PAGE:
Pattern Problems

Link of the Day

How important is history?  Should people take more responsibility for solving problems that affect their communities or the nation in general?  That second question is a previous SAT essay question.  Before you answer it, read here and here about how the people of Mali reacted to a threat against manuscripts as old as the 13th century.  What important themes do you see in these articles that would be easy to write about as a current event example?  Write down details and facts that could help to support an opinion on a broad topic.


Arithmetic: Pattern Problems

Read the following SAT test question and then select the correct answer. 

Work each math problem by reading the question carefully and identifying the bottom line.  Then assess your options and choose the most efficient method to attack the problem.  When you have an answer, loop back to make sure that you finished all of the steps to match your bottom line.

If it is now 4:00 p.m. Saturday, in 253 hours from now, what time and day will it be? (Assume no daylight saving time changes in the period.)

Bottom Line: 253 hours from now = ?

Assess your Options: You could try to count the hours elapsed from the answer choices, but that will be time consuming if you don’t guess the right one first and end up working the problem five times.  Instead, use logic to methodically work through this problem.

Attack the Problem:  You are given 253 hours, but you know that there will also be a change in the day.  There are only 24 hours in a day.  Find out how many days there are in this time period by dividing.  Now, this problem is similar to the pattern problems in your Knowsys book.  You want to know how many days and hours have passed.  Instead of dividing with your calculator, use long division to find out how many days pass and how many hours remain. 253 ÷ 24 is 10 with a remainder of 13.  That means that there are 10 days and 13 hours that pass.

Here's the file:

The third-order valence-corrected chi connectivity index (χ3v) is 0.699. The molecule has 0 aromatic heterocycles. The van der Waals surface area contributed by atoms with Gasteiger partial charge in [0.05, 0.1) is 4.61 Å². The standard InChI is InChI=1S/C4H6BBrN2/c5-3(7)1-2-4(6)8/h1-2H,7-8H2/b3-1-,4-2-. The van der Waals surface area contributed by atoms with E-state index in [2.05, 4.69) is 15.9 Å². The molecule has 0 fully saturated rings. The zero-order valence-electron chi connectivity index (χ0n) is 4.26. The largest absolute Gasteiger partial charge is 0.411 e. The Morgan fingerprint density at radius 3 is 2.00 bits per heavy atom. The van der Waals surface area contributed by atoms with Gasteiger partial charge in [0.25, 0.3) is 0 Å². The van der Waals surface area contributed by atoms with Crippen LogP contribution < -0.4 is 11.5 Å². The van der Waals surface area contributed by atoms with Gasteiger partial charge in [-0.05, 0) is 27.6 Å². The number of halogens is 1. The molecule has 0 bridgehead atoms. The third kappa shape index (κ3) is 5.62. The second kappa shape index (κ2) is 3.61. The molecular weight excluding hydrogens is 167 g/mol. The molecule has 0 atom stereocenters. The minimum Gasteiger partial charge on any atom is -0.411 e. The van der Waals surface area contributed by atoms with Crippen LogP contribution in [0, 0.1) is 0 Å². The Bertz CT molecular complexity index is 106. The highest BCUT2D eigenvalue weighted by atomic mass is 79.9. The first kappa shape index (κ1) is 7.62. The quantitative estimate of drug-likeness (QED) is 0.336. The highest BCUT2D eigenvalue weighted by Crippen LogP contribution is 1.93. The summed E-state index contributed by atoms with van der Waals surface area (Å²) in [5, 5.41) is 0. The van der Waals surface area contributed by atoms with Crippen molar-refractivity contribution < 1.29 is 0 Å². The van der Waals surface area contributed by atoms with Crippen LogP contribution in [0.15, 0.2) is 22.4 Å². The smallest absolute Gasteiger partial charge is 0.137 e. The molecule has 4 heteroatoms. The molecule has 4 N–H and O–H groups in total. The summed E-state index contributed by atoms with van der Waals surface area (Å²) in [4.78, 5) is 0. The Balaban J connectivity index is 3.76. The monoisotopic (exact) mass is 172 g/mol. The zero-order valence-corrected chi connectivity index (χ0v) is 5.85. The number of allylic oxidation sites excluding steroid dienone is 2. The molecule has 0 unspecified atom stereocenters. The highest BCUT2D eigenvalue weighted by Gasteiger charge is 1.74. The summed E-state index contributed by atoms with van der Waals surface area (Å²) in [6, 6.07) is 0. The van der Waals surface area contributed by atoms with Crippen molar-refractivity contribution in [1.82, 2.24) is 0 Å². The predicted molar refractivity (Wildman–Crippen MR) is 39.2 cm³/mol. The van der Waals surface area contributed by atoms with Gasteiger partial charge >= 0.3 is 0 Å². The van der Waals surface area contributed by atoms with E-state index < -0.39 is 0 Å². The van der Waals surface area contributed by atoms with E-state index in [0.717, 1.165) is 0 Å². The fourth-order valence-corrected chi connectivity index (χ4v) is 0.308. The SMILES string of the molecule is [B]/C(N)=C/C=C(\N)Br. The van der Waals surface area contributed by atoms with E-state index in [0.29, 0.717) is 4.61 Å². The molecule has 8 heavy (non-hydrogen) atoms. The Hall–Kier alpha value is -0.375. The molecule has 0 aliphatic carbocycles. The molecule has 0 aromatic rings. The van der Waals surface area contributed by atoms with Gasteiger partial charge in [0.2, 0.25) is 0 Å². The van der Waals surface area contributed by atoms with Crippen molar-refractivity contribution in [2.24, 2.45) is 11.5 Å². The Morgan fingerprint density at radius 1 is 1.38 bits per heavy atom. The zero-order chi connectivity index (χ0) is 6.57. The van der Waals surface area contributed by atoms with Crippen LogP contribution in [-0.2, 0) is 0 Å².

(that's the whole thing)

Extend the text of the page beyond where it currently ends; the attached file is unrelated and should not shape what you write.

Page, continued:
Continue to think about this logically.  If it is 4:00 p.m. on Saturday and a week passes, it will be the same day.  So 7 days will get you back to the same place.  Then you have 3 of your 10 days still to go.  Count 3 days from Saturday, (Sun, Mon, Tues), and you are now at 4:00 p.m. on Tuesday.

That accounts for all of the days that have passed, but you still have 13 hours.  If you add 12 hours to 4:00 p.m., it becomes 4:00 a.m. on the next day, Wednesday.  Add 1 more hour and you get 5:00 a.m. on Wednesday. 

Loop Back:  You accounted for all of the 253 hours by counting out 10 days and 13 hours.  Look down at your answer choices.

(A) 5:00 a.m. Saturday
(B) 1:00 a.m. Sunday
(C) 5:00 p.m. Tuesday
(D) 1:00 a.m. Wednesday
(E) 5:00 a.m. Wednesday

The correct answer is (E).


On sat.collegeboard.org, 49% of the responses were correct.

For more help with SAT math, visit www.myknowsys.com!

Functions

Algebra: Functions

Read the following SAT test question and then select the correct answer. 

Always use the same process for math problems on the SAT.  Read carefully and make a note of the bottom line.  Then assess your options and choose the most efficient method to attack the problem.  When you have an answer, loop back to be sure it matches your bottom line.